A pattern of small holes cut into the floor of an ancient rock shelter in Azerbaijan shows that one of the world's most ancient board games was played there by nomadic herders around 4,000 years ago, according to an archaeologist who has investigated the find.
Walter Crist, a research associate with the American Museum of Natural History in New York, visited the rock shelter in a national park in Azerbaijan last year, searching for traces of the ancient game now known as "58 Holes."
The game is also sometimes called "Hounds and Jackals." British archaeologist Howard Carter found a game set with playing pieces fashioned like those animals in the tomb of the ancient Egyptian Pharaoh Amenemhat IV, who lived in the 18th century B.C. [16 of the Most Interesting Ancient Board and Dice Games]
The distinctive pattern of round pits scored in the rock of the shelter in Azerbaijan came from that same game, Crist told Live Science. But the Azerbaijan version may be even older than the game set found in the pharaoh's tomb.
Evidence from rock drawings near this shelter suggested that it dated to the second millennium B.C., or about 4,000 years ago, when that part of Azerbaijan was populated by nomadic cattle herders, he said.
"It suddenly appears everywhere at the same time," Crist said. "Right now, the oldest one is from Egypt, but it's not by very much. So, it could just be because we haven't found it from somewhere else older. So, it seems to [have] spread really quickly."Azerbaijan journey
Crist was looking for the remains of another copy of 58 Holes or Hounds and Jackals that he had seen in a photograph in a magazine from Azerbaijan.
But after arranging to fly there, he learned a new housing development had buried the archaeological site near the country's capital, Baku.
So, Crist investigated other archaeological sites in Azerbaijan, which led him to the Gobustan National Park, a UNESCO World Heritage site in the southwest of the country, which is famed for its ancient rock carvings and drawings.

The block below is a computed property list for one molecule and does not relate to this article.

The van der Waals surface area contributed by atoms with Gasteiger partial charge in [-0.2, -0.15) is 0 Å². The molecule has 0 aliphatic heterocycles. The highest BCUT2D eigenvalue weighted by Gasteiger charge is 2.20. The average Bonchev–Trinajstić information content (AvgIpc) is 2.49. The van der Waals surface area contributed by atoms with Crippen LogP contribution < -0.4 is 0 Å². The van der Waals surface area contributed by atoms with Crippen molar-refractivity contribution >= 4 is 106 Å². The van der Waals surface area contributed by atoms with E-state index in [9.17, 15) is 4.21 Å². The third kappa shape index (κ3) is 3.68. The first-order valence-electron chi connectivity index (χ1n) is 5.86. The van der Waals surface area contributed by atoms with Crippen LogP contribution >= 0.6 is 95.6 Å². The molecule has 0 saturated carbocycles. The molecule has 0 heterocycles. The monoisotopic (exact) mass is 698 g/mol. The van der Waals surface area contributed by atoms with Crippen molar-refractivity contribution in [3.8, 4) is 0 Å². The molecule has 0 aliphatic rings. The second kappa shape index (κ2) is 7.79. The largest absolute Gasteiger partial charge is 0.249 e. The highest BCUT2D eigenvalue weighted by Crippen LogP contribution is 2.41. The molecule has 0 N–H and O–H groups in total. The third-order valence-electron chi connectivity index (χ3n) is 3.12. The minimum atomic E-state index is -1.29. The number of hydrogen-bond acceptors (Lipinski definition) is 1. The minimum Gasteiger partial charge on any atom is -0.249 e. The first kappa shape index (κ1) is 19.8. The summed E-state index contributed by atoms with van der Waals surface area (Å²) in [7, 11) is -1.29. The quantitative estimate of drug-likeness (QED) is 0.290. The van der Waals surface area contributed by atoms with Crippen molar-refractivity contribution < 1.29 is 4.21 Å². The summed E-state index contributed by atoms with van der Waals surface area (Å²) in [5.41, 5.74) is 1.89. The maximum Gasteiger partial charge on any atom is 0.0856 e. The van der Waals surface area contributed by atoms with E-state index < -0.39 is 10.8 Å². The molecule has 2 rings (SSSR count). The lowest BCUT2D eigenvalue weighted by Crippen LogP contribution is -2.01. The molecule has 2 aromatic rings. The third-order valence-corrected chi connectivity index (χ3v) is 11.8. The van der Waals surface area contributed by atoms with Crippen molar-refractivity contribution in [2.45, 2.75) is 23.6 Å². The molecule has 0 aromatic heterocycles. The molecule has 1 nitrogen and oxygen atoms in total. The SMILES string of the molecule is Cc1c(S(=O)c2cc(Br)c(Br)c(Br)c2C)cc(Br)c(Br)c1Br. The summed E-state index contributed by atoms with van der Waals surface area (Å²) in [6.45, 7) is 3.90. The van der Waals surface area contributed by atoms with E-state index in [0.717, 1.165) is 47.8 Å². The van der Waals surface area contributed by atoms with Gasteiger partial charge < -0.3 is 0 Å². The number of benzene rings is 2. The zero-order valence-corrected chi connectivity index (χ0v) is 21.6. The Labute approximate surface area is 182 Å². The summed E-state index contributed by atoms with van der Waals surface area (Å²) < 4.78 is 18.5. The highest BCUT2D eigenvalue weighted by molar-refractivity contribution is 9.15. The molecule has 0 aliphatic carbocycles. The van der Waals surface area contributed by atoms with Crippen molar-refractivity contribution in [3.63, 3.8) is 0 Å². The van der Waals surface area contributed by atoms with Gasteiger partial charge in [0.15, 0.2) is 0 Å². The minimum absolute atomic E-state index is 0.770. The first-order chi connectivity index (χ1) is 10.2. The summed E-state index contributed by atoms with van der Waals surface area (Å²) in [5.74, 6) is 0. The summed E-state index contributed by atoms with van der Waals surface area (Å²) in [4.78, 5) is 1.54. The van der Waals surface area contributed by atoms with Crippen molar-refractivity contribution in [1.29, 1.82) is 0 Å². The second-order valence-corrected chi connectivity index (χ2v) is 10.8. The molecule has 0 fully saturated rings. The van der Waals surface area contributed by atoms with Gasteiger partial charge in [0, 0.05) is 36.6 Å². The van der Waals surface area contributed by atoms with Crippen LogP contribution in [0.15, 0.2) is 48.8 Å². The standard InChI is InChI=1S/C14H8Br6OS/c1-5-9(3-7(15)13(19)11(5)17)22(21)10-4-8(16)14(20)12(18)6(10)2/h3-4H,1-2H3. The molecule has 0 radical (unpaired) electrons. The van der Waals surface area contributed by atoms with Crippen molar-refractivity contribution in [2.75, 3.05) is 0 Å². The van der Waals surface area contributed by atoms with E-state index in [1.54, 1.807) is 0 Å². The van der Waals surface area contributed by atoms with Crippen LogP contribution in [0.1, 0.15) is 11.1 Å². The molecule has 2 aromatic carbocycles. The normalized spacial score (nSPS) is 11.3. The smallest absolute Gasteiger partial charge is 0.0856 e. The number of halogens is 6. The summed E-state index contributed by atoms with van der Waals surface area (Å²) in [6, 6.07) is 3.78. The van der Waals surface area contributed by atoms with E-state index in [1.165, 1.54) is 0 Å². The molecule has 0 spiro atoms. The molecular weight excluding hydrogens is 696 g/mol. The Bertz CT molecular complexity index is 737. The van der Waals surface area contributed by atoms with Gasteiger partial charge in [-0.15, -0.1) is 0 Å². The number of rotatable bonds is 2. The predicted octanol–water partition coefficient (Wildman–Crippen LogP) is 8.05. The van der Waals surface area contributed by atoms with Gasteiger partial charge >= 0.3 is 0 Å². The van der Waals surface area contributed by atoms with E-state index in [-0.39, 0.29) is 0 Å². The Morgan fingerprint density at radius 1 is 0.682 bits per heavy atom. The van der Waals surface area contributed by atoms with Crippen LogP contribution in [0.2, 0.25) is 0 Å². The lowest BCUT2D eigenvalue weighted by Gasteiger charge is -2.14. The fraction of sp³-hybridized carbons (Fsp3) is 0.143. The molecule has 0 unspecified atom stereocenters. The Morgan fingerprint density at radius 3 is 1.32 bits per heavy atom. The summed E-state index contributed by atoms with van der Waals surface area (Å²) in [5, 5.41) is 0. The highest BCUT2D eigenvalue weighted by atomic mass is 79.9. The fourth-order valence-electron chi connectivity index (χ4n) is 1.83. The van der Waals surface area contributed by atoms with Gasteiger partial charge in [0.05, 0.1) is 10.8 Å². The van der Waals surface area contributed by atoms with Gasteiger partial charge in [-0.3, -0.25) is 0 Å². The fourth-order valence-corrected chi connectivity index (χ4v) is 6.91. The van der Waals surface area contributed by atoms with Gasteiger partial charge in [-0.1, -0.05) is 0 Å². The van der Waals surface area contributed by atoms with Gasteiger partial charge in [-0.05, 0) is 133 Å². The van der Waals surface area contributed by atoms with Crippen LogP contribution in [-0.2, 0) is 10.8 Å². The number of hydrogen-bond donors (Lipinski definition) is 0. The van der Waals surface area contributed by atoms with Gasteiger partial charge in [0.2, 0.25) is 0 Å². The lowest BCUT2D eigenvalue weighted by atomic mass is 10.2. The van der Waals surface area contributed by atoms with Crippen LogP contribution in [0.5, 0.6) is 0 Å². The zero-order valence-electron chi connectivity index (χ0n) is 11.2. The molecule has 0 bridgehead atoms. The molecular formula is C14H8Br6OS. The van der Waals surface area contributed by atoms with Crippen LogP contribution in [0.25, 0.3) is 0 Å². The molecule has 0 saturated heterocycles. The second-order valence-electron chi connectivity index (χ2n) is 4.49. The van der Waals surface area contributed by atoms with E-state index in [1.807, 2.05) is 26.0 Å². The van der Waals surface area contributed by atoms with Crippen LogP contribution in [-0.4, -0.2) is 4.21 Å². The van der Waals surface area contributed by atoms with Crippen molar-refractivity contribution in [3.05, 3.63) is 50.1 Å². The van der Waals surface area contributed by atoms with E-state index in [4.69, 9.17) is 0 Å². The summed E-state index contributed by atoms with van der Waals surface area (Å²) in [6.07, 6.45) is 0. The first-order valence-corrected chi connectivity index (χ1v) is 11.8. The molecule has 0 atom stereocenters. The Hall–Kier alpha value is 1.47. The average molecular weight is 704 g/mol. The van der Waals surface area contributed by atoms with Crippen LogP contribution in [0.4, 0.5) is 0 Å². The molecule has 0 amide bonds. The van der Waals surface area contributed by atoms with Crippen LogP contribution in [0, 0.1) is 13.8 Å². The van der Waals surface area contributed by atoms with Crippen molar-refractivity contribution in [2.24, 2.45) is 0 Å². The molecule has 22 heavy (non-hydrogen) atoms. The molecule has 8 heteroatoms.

Archaeologists at the park knew about the holes in the rock shelter, but not that they had been used as a board game.The holes are cut into the rock of the shelter in a distinctive pattern that shows how they were used, Crist said. "There is no doubt in my mind — the games played for about 1,500 years, and very regular in the way that it's laid out," Crist said.
Though the rules of 58 Holes are unknown, many think it was played a bit like modern backgammon, with counters, such as seeds or stones, moved around the board until they reached a goal.
"It is two rows in the middle and holes that arch around outside, and it's always the fifth, 10th, 15th and 20th holes that are marked in some way," Crist said of the pattern cut into the rock shelter. "And the hole on the top is a little bit larger than the other ones, and that's usually what people think of as the goal or the endpoint of the game."
Players may have used dice or casting sticks to regulate the movement of counters on the board, but so far, no dice have been found with any ancient game set of 58 Holes or Hounds and Jackals, he said.
While it has been reported that the game is an ancient ancestor of modern backgammon, Crist rejects that idea — they have some similarities, but backgammon was derived from the much later Roman game Tabula, he said.
The game of 58 Holes is old, but it's not the oldest yet found; the Royal Game of Ur, dating from the third millennium B.C., is older, for example. Crist has also studied the ancient Egyptian board games of Senet and Mehen, which appeared starting around 3000 B.C.
Crist said the use of such ancient games throughout a wide area showed that they were able to cross cultural boundaries. [Photos: Ancient Tomb and Board Game Found in China]
"People are using the games to interact with one another," he said. Games were "kind of a uniquely human thing, kind of an abstraction — moving stones in blank spaces on the ground has no real effect on your daily life, except for the fact that it helps you interact with another person.
"So, a game is a tool for interaction, kind of like language — a shared way of being able to interact with people," Crist said.
He presented his findings at the American Schools of Oriental Research annual meeting in Denver in November.
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Original article on Live Science.
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Tom Metcalfe is a freelance journalist and regular Live Science contributor who is based in London in the United Kingdom. Tom writes mainly about science, space, archaeology, the Earth and the oceans. He has also written for the BBC, NBC News, National Geographic, Scientific American, Air & Space, and many others.